My canine companion on the trail to adventure. Photography ©Brian Nelson.

Fly Fishing for Cutthroats

In New Mexico’s Backcountry

by Brian Nelson

It was the series of cascading twenty-to-thirty-foot waterfalls that first drew my attention to a particular backcountry creek in the Northern New Mexico wilderness, but when I learned that this same creek was one of the few remaining natural habitats of the Rio Grande cutthroat trout, I made sure to throw a seven-foot, three-weight fly rod into the kit for the day.

For many who fish, the draw to the sport lies in landing one of the river monsters described in the lore of anglers past. One approach to landing a behemoth of the blue is sticking to the tried-and-true hotspots, and sharing these spots with others is almost a certainty.

This particular angler finds no glory in crowded riverbeds, even if they do produce leg-sized rainbow trout. Whether real or imagined, the sensation of others breathing down your neck as you strive to place that perfect cast does little to invoke the deep connection to nature and provide the break from the outside world sought by at least some of us who wade through rivers, fishing pole in hand. For me, the adventure lies off the beaten path, or sometimes where there is no path at all. Tracking down those meandering blue lines on a topo map to find what hidden gems may lie in the backcountry provides a day of guaranteed solitude and solace.

Rio Grande Cutthroat Trout
A Rio Grande Cutthroat Trout caught in a high elevation pool on a #12 tan bodied elk hair caddis dry fly. Photography ©Brian Nelson.
Monkshead, aconitum variegatum, in full bloom along the hiking route.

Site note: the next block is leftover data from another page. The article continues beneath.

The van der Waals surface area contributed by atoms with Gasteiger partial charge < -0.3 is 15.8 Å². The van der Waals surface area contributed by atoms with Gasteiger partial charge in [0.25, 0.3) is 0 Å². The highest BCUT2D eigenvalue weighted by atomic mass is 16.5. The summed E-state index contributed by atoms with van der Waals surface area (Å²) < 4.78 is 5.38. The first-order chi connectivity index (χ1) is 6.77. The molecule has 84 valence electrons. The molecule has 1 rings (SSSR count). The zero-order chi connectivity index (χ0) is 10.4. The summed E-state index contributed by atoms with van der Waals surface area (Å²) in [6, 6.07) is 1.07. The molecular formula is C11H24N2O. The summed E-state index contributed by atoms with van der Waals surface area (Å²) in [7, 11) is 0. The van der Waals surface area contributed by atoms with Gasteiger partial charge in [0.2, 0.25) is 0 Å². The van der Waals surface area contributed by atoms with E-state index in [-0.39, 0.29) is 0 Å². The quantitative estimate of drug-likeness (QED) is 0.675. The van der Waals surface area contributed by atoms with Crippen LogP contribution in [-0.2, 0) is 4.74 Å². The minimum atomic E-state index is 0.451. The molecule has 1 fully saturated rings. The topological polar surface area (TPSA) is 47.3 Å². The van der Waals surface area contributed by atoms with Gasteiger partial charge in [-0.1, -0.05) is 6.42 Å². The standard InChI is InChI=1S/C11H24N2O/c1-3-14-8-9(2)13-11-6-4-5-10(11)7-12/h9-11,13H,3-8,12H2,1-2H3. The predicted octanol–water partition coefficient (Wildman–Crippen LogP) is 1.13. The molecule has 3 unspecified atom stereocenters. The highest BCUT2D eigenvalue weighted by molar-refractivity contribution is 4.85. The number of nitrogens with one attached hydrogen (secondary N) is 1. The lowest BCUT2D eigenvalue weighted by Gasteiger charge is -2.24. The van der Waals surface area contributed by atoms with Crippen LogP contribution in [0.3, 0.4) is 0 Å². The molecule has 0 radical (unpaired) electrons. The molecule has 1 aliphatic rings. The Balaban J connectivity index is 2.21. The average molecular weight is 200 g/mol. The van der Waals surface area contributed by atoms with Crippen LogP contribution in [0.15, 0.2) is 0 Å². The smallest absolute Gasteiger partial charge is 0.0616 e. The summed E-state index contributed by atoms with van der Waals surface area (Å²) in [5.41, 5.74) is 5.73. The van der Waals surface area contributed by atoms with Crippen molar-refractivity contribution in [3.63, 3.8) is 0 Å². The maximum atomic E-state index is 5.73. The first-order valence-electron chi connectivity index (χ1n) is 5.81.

Monkshead, aconitum variegatum, in full bloom along the hiking route. Photography ©Brian Nelson.

And so I found myself winding down an unmarked forest service road, hunting for the GPS coordinate I had set in my tracking app to mark the beginning of my carefully crafted route toward waterfalls and the home of New Mexico’s state fish. My chosen entry point was the result of two previous scouting trips via truck, during which I worked to gain an understanding of the lay of the land and available road access. Upon arrival, I parked and began the hike in. As is common in the forests of the West, the terrain was diverse. Aspen-lined meadows soon gave way to a mass of conifers as I made my way, navigating over saddles and around the deep arroyos that provide drainage to the two forks of the small mountain creek toward which I headed. I kept a close eye on my location via a map and tracking app; these same drainages and dense forest are the makings of getting lost.

A cairn along a trail.
A lone cairn upon the saddle between two ridges is all that remains of this trail from years past. Photography ©Brian Nelson.